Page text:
In Council Bluffs – another Territorial Centennial Celebration in going on in 1938!

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(S-0043) 1938 -Iowa Territorial Centennial Exposition in Council Bluffs – 1938.  In the midst of the Great Depression, Iowa choose to celebrate the Territorial Centennial by sponsoring an Exposition (Fair) in Council Bluffs. From August 7 through September 5, tens of thousands gathered to see the many exhibits in Dodge Park. Fair organizers worked with the WPA to invest $75,000 into the project, leaving the city with new public buildings after the Exposition closed.

Back in Iowa City – Here’s a souvenir of University of Iowa and Iowa City, Iowa from the 1930’s.

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Here are some other highlights from the 1930’s around Iowa…

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(C-0129) (C-0130) On July 6, 1932, the USPS postage rate for a 1-ounce letter rose from 2-cents to 3-cents. One clever stamp collector in Des Moines, Iowa decided to get a postmarked cover of both the last day of the 2-cent rate (July 5) and the first day of the new 3-cent rate (July 6) and used the 2-cent & 3-cent Washington Bicentennials for his covers. Nice set!
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(C-0133) Iowa Statehood Day – December 28, 1933. On the State of Iowa’s 87th birthday (1846 -1933) this cover was postmarked in Des Moines.
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(C-0201) Iowa Statehood Day – December 28, 1936. On the State of Iowa’s 90th birthday (1846 -1936) this cover was postmarked in Des Moines.

Ever heard of Nira, Iowa?

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(C-0131) 1933 – NRA – National Recovery Act with a Second Day of Issue in Nira, Iowa. This is the third US postage stamp with a First Day Issue in Iowa. But know that this designation comes with an asterisk. The actual first day of issue for this NRA stamp was in Washington D.C. But, thanks to one clever stamp collector in Iowa, the little town of Nira, Iowa got the honor of being the Second Day of Issue!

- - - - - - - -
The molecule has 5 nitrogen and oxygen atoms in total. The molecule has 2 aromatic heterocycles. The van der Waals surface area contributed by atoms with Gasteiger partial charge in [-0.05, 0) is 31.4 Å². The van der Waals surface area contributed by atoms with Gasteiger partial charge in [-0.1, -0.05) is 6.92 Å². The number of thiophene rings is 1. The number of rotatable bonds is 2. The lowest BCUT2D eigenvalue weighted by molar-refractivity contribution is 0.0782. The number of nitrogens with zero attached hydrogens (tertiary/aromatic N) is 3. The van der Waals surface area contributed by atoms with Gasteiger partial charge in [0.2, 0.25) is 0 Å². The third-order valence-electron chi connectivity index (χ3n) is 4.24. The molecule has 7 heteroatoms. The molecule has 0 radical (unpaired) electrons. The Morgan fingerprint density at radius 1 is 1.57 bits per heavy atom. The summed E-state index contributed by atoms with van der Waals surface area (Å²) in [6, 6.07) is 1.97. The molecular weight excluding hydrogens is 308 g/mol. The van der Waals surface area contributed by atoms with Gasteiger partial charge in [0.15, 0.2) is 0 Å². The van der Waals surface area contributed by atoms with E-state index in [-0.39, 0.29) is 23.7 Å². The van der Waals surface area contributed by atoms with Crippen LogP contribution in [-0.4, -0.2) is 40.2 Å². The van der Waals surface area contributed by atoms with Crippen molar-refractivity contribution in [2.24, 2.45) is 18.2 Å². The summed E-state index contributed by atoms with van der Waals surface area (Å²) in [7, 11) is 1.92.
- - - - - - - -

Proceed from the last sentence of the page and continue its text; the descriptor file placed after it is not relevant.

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Nira, Iowa on the Burlington/Cedar Rapids & Northern Railroad Line, just west of Wellman. President Roosevelt personally requested this stamp, which he emphasized must be “issued at once to be most effective” to arouse support for the National Recovery Act. The stamp was produced and placed on sale in just 13 working days. When the stamp was announced, an avid stamp collector in Fairfield, Iowa contacted the US Postmaster, suggesting the First Day of Issue be in Nira, Iowa (38 miles away). President Roosevelt loved the idea (NRA in Nira), but with such short notice, it was decided to release the stamp in Washington DC on August 15, but have a Second Day of Issue in Nira two days later. So on August 17, 1933, thousands of stamp collectors ascended on Nira, a small Iowa community of 20 people!

Now, when it comes to creative stamp collecting, here’s a winner. Chester Beaman (1916-2007) of Kokomo, Indiana got really clever with the 1933 NRA stamp (#732). This 17-year old designed and hand-drew a beautiful postal cover addressed to himself, sending it first to the Postmaster in Beaman, Iowa (postmarked Sept 9, 1933) and then he sent it to the Postmaster on board the USS Chester (postmarked Sept 18, 1933) docked in California. The result? A NRA cover addressed to Chester Beaman, postmarked on the USS Chester and in the small Iowa town of Beaman. Clever indeed! Below is a picture of Chester during his senior year (1933) at Kokomo High School. For a full story on Chester, founding officer of the Kokomo H.S. Philatelic Club, click here. 

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(C-0132) A Clever 1933 NRA Cover from Indiana.

Finally, back in Iowa City…

(C-0134) 1937 – Ries Bookstore – 30 Clinton St. Iowa City. John Theodore Ries (1857-1933) and Mary W. (Baker) Ries (1858-1930) moved to Iowa City in 1879 to start the Ries Book Store on Clinton Street, across from the University of Iowa Pentacrest. Their sons, Joseph Elzear Ries (1889-1969) and Clarus C. Ries (1883-1969) ran the store until the 1940-50’s. The University Book Store, which opened in the St. James Hotel, is on the same block as the original Ries Book Store.

Here’s an ad for Reis Book Store appearing in the 1907 Zion Lutheran Church Year Book.